Assassin’s Creed

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In a just world, the late-December movie starring Michael Fassbender, Marion Cotillard, Jeremy Irons, Charlotte Rampling, and Brendan Gleeson would be a lush historical epic or period drama. But since the world is garbage, it’s “Assassin’s Creed,” another turgid, muddy, useless video-game adaptation.

Our hero is Callum Lynch (Fassbender), a man who starts the film as a murderer but by the end has been transformed into an assassin. Shortly after being executed for his crimes in Texas, he wakes up in a secret facility in Spain, where Sofia Rikkin (Cotillard), a soothing doctor-y type, explains everything to him (under certain loose definitions of “explain” and “everything”).

Seems Lynch is the descendant of a man named Aguilar who, in 1492, last possessed the Apple of Eden, a mystical artifact that could be used to take away mankind’s freewill. Aguilar was in a league of Assassins whose mission was to prevent the Apple from falling into the hands of the Knights Templar, who would misuse it. The Assassins and the Knights are enemies, then, though they have the same general mission statement: find the Apple; kill anyone who gets in our way. “Everything is permitted. We work in the darkness to serve the light” goes the Assassins’ motto, echoing would could just as easily be the Templars’.

ANYWAY, Sofia and her father, Alan Rikkin (Irons), run the covert modern version of the Templars, an organization called the Abstergo Foundation, dedicated to world peace. Alan’s ostensible purpose is to eradicate violence by using the Apple to remove everyone’s ability to make choices. To that end, they hook Lynch up to a machine called the Animus, which uses his DNA to connect him with his ancestor, allowing him to relive Aguilar’s experiences and hopefully see where he put the Apple 500 years ago. This leads to many scenes of battle and bloodshed (and, for some reason, parkour) in Inquisition-era Spain, some of which is mindlessly watchable, in the same way that a football game between two teams you aren’t familiar with and can’t tell apart might be.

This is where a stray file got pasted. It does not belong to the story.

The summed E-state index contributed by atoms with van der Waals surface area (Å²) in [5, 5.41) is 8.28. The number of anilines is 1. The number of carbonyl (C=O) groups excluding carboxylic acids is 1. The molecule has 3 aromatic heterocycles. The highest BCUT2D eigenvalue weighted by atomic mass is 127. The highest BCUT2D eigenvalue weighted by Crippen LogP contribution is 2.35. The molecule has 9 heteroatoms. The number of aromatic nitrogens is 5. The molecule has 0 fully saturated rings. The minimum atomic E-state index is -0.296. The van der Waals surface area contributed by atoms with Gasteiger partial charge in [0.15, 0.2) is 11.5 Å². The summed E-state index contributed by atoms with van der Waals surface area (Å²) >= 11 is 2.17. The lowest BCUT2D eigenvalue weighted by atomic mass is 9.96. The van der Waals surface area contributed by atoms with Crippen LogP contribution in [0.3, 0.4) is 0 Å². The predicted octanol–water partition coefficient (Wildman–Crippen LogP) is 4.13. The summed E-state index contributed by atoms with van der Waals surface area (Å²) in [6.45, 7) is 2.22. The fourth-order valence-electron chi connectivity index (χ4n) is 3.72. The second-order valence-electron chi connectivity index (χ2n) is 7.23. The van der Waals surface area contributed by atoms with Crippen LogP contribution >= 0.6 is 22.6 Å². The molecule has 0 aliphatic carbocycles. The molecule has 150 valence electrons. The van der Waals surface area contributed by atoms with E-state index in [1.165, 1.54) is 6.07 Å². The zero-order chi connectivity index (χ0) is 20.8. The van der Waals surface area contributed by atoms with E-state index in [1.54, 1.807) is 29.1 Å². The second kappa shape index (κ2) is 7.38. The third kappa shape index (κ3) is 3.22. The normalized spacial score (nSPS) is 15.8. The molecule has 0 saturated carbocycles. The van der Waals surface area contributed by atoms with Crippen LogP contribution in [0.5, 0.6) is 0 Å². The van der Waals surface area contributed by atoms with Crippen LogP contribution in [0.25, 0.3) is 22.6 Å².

Lynch doesn’t like the Animus, except sometimes he gets into it, and he can’t leave the facility, but it’s not really a prison, except that it is. There are other Assassins being held not-quite-prisoner, too, but the only reason they’re in the film is so they can be in the sequel. There are recognizable human emotions and motivations buried under the layers of humorless exposition and tedious bloodletting, but director Justin Kurzel is about as interested in them as Jeremy Irons is in being in the film (i.e., not at all). Extraneous elements like “story” and “character” are abandoned so we can focus on what’s important: scene after scene of self-serious cyphers fighting over something we don’t care about. I smell something, but it’s not an Oscar.

On the other hand, when Marion Cotillard says “Animus,” it sounds like “enemas,” so that’s fun.

(Oh, right. Gleeson plays Lynch’s father, whose motivations and loyalties are as abstruse as everyone else’s. Rampling plays a higher-up in the Abstergo Foundation. I don’t remember what she does or why she’s in the movie, which I suspect is something she and I have in common.)

D (1 hr., 55 min.; PG-13, a lot of mid-level violence.)